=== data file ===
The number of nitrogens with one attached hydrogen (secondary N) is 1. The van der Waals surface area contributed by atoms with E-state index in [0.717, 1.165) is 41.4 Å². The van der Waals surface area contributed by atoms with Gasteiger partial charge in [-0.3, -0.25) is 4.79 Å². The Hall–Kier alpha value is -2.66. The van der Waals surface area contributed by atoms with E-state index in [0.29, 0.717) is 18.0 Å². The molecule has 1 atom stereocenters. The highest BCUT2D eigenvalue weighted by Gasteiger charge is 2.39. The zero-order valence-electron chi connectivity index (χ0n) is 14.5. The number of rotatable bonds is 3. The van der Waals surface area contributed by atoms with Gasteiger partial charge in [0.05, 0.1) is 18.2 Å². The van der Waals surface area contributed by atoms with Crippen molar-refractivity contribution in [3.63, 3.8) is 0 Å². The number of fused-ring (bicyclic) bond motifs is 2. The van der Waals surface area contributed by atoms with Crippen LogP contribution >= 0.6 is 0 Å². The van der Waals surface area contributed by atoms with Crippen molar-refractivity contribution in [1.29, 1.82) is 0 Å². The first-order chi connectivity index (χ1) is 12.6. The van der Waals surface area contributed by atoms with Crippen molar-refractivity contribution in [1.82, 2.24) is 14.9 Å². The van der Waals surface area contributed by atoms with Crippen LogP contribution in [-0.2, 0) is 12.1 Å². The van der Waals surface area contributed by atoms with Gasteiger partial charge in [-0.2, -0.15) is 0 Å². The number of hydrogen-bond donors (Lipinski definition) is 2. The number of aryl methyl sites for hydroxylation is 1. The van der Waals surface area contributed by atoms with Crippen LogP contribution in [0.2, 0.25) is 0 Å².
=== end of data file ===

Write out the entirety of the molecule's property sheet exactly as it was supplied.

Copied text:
The number of nitrogens with one attached hydrogen (secondary N) is 1. The van der Waals surface area contributed by atoms with E-state index in [0.717, 1.165) is 41.4 Å². The van der Waals surface area contributed by atoms with Gasteiger partial charge in [-0.3, -0.25) is 4.79 Å². The Hall–Kier alpha value is -2.66. The van der Waals surface area contributed by atoms with E-state index in [0.29, 0.717) is 18.0 Å². The molecule has 1 atom stereocenters. The highest BCUT2D eigenvalue weighted by Gasteiger charge is 2.39. The zero-order valence-electron chi connectivity index (χ0n) is 14.5. The number of rotatable bonds is 3. The van der Waals surface area contributed by atoms with Gasteiger partial charge in [0.05, 0.1) is 18.2 Å². The van der Waals surface area contributed by atoms with Crippen molar-refractivity contribution in [3.63, 3.8) is 0 Å². The number of fused-ring (bicyclic) bond motifs is 2. The van der Waals surface area contributed by atoms with Crippen LogP contribution >= 0.6 is 0 Å². The van der Waals surface area contributed by atoms with Crippen molar-refractivity contribution in [1.29, 1.82) is 0 Å². The first-order chi connectivity index (χ1) is 12.6. The van der Waals surface area contributed by atoms with Crippen molar-refractivity contribution in [1.82, 2.24) is 14.9 Å². The van der Waals surface area contributed by atoms with Crippen LogP contribution in [-0.2, 0) is 12.1 Å². The van der Waals surface area contributed by atoms with Gasteiger partial charge in [-0.2, -0.15) is 0 Å². The number of hydrogen-bond donors (Lipinski definition) is 2. The number of aryl methyl sites for hydroxylation is 1. The van der Waals surface area contributed by atoms with Crippen LogP contribution in [0.2, 0.25) is 0 Å².